Duke Energy Progress (DEP) will help prepare a 500-acre site in Lugoff for potential industrial development. A recent DEP press release listed the property as the “Emanuel Site,” named for the family that owns the property. It said the land is located less than five miles from I-20 in Lugoff.
In an interview with the C-I, DEP’s Ryan Mosier said the company selected the site as part of its Site Readiness Program, which he described as being “designed to identify, evaluate and improve awareness” of the various attributes of a potential site. He said the company has contracted with McCallum Sweeney Consulting, a nationally-known consulting firm to perform a site study.
“The study would include the firm taking inventory of the site, looking at utility accessibility and developing plans for the site,” Mosier said.
He also said that DEP and McCallum Sweeney will combine further with professional land-use planners to develop conceptual plans for the site. Once the plans are developed, the team “will present their findings with Kershaw County leaders” in an official report, Mosier said.
Kershaw County Economic Development Director Peggy McLean called Duke Energy Progress’ selection of the site as “an outstanding opportunity for the county.
“The Site Readiness Program … (will) assist in diversifying our economy and adding jobs,” McLean said. “It strengthens our ongoing efforts to attract industry and investments.”
McLean provided specific information about what drew DEP’s attention to the Emanuel Site.
“The attributes of the property that make it attractive for industrial development include the large size of the site (500-plus acres), presence of a rail line and all utilities (electric, water, wastewater, gas and telecommunication) on site,” she said.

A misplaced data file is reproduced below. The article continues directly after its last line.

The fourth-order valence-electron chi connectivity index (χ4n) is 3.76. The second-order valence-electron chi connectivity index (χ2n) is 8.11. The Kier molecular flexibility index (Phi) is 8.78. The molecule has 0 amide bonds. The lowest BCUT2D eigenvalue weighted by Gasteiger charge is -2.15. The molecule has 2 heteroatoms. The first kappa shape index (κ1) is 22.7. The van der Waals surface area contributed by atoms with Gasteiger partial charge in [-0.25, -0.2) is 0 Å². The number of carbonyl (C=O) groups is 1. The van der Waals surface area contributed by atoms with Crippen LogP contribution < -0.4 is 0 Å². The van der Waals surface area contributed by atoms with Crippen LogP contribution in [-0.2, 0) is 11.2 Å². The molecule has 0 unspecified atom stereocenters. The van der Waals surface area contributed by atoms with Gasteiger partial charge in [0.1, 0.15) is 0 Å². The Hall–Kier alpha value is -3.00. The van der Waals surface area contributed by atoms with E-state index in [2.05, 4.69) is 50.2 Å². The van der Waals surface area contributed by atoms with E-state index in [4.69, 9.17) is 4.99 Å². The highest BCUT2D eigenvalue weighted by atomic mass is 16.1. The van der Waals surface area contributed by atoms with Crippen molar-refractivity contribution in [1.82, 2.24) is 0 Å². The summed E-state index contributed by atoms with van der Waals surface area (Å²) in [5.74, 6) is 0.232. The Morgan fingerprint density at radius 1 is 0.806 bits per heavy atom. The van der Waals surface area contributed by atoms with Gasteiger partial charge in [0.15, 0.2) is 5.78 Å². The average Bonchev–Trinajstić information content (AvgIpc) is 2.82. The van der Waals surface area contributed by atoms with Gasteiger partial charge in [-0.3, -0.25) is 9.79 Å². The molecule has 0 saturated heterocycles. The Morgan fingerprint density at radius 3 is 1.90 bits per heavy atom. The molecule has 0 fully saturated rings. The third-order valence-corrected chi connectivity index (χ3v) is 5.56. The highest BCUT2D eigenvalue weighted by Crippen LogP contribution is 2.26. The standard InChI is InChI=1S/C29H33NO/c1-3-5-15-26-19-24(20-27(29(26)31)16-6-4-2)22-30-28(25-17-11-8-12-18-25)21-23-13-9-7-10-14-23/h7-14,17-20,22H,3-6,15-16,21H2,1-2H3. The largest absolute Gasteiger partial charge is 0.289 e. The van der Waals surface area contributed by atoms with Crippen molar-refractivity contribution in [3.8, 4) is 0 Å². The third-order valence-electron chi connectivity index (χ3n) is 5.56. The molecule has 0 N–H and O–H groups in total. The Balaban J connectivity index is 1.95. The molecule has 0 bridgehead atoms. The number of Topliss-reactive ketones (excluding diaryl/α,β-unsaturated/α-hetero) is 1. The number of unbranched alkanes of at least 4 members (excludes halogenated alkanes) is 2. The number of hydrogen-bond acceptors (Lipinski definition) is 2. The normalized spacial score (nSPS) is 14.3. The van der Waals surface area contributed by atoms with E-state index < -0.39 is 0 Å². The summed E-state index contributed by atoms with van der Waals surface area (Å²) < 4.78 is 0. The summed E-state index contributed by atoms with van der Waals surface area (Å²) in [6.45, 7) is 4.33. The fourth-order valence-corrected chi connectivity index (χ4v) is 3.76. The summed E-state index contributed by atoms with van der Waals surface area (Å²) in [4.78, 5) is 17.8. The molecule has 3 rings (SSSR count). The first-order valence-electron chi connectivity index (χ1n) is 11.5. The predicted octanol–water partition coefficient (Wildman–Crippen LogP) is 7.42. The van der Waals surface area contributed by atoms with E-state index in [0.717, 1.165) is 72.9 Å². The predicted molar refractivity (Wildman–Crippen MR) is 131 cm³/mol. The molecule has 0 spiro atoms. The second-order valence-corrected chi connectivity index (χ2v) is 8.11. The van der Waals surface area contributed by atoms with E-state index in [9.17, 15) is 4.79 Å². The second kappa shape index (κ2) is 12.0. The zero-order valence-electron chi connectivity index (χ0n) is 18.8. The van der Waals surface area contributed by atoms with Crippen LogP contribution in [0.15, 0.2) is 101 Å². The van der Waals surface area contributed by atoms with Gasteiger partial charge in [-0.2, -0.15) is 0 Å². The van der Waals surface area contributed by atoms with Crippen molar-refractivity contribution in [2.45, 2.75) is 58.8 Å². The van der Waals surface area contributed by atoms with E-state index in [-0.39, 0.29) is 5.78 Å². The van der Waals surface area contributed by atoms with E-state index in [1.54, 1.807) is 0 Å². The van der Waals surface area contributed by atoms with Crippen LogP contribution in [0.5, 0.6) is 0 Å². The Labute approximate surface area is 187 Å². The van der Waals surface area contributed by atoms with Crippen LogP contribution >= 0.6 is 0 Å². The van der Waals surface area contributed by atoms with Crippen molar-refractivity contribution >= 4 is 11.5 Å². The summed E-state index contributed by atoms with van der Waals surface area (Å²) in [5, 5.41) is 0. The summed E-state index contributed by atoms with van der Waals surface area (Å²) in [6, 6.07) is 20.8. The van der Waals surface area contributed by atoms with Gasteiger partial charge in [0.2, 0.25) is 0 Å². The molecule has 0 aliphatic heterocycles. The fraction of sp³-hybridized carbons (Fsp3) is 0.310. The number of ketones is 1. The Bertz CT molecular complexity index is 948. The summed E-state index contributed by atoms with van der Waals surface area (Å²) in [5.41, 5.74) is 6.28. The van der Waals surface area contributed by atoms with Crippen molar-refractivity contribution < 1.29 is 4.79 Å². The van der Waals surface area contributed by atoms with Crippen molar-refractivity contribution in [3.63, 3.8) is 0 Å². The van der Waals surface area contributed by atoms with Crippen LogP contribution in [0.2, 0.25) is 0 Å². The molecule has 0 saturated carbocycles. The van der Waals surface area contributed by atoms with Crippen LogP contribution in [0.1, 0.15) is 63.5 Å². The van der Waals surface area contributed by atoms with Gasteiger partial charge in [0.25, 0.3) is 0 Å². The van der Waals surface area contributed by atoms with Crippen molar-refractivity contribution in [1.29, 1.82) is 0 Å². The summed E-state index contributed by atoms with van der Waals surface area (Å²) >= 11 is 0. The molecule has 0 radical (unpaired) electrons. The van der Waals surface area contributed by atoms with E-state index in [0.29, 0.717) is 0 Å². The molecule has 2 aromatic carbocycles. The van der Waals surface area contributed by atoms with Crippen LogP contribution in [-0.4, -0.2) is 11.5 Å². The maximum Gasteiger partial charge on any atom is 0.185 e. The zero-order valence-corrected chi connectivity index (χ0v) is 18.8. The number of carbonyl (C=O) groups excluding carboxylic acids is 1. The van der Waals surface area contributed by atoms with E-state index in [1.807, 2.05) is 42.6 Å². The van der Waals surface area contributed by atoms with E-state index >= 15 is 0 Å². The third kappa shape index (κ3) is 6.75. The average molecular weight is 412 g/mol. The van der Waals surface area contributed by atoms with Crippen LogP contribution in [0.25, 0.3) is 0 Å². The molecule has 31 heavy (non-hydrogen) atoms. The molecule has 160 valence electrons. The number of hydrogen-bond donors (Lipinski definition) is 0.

The Site Readiness Program will assess various aspects of the property to determine its potential for interested industries.
“After the site was accepted into the program, the Kershaw County Economic Development Office completed an extensive questionnaire from McCallum Sweeney Consulting, a leading economic development consulting group in Greenville,” McLean explained. “This questionnaire covered all attributes of the site including utilities, transportation access, labor, quality of life, major employers and all physical attributes of the property.”
McLean also said that McCallum Sweeney visited the county to meet with her office “for a presentation of community information and a viewing of the site” and that the firm will present a report of its findings on the site to the county within a few weeks.
According to their website, McCallum Sweeney “provides economic development consulting services to leading organizations worldwide.” The firm is described as offering the perspective of the investor coupled with considerable economic development experience to best serve clients.
McCallum Sweeney’s website also explained that the company’s site certification program “help(s) communities identify those sites that are most ready for development,” and that it has “designed and managed many of the nation’s most significant site certification efforts.”
DEP’s press release stated the site evaluation should last four months. McLean stated that the process will help county officials, the economic development office and developers “determine the strengths and weaknesses of the property, and, if it is judged to be a good industrial site, the best way to present it to potential industries.”
“This is a prime piece of undeveloped property that has a lot of potential,” Stuart Ames, DEP’s economic development manager for Kershaw County said in the press release. “Our review and assessment will provide the information needed to get it shovel ready.”
When asked how the site could potentially improve the existing economic climate in Kershaw County, McLean noted that industrial product, which includes sites, buildings and industrial parks, is “critical to the economic growth of Kershaw County.”
“This evaluation will identify how the Emanuel site can be part of the county’s portfolio of industrial product,” she added.
The company said that after the site’s state of readiness is completed, a DEP business development team will actively market the site nationwide to companies looking to expand or relocate their operations.
More than 35 counties in North and South Carolina submitted applications to the Site Readiness Program. The Emmanuel Site is one of only eight in South Carolina chosen by the utility.